Objectives Investigate the feasibility of using a brief, 4-item PTSD screening tool (PTSD-PC) as part of routine prenatal care in two community health care settings serving ethnically and linguistically diverse low-income populations. Report prevalence and differences by sub-threshold and clinical levels, in demographic, health, mental health, risk behaviors, and service use. Methods Women were screened as part of their prenatal intake visit over a 2-year period. Those screening positive at clinical or sub-threshold levels were recruited if they spoke English, Spanish, Portuguese, Vietnamese or Arabic. Enrolled women were interviewed about psychosocial risk factors, prior traumas, PTSD symptoms, depression, anxiety, substance use, health and services, using validated survey instruments. Results Of 1362 women seen for prenatal intakes, 1259 (92 %) were screened, 208 (17 %) screened positive for PTSD at clinical (11 %) or sub-threshold levels (6 %), and 149 (72 % of all eligible women) enrolled in the study. Those screening positive were significantly younger, had more prior pregnancies, were less likely to be Asian or black, and were more likely to be non-English speakers. Enrolled women at clinical as compared to sub-threshold levels showed few differences in psychosocial risk, but had significantly more types of trauma, more trauma before age 18, more interpersonal trauma, and had greater depression, anxiety, and PTSD symptoms. Only about 25 % had received mental health treatment. Conclusions The PTSD-PC was a feasible screening tool for use in prenatal care. While those screening in at clinical levels were more symptomatic, those at subthreshold levels still showed substantial symptomology and psychosocial risk.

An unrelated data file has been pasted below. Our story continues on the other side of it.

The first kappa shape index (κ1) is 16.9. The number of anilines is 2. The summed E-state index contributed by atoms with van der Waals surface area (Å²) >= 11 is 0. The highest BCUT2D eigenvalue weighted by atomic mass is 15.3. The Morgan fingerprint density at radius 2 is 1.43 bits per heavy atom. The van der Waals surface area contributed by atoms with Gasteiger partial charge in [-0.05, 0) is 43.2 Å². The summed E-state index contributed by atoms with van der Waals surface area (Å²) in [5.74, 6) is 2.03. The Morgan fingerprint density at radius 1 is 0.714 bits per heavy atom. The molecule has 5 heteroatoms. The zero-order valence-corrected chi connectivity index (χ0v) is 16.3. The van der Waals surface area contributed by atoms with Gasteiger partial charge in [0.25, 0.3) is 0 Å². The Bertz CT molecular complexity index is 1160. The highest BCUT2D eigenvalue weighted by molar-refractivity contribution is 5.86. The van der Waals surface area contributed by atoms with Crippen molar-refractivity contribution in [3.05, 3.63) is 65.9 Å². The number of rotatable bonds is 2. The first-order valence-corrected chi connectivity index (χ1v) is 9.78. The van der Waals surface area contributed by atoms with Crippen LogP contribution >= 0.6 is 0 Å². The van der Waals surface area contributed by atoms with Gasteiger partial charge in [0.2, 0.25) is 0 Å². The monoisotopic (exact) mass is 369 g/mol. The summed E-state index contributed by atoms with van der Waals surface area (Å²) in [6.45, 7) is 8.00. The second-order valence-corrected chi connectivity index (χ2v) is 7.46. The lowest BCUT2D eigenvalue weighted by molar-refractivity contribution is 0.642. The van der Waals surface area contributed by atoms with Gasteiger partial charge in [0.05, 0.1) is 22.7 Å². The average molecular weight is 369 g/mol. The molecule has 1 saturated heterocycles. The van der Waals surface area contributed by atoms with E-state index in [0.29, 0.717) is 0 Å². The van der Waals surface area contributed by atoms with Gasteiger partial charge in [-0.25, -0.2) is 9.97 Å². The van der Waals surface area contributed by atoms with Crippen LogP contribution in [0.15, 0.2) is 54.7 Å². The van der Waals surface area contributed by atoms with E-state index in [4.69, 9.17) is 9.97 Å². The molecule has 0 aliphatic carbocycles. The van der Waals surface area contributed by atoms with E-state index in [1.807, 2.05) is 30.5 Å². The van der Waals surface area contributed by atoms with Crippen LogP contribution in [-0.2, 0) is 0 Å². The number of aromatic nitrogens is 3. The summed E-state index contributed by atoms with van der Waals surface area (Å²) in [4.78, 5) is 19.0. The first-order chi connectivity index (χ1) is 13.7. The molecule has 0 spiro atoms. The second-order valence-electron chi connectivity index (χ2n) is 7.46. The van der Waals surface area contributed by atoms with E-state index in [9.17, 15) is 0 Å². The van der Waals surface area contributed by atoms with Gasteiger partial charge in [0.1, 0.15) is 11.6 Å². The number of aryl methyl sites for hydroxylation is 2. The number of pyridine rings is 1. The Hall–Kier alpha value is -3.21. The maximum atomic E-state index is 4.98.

Post-traumatic stress disorder Pregnancy Screening Prenatal care
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This study was supported by Grant R40MC23633 from the Maternal and Child Health Research Program, Maternal and Child Health Bureau (Title V, Social Security Act), Health Resources and Services Administration, Department of Health and Human Services. The funding source had no role in design, data collection, analysis, interpretation or writing of this manuscript. We would like to thank the prenatal care staff at both of the participating community health centers, and the women who participated in this study. A special thanks to Jennifer Moffitt, MSN, CNM, Perinatal Services Manager and Mary Fierro, Ph.D., Director of Social and Behavioral Health Services, for their leadership and assistance with the project, and to Elizabeth Delarosa Lawson, BA, Research Coordinator for her persistence and sensitivity in collecting the data.
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Conflict of interest
The authors declare that they have no conflict of interest.
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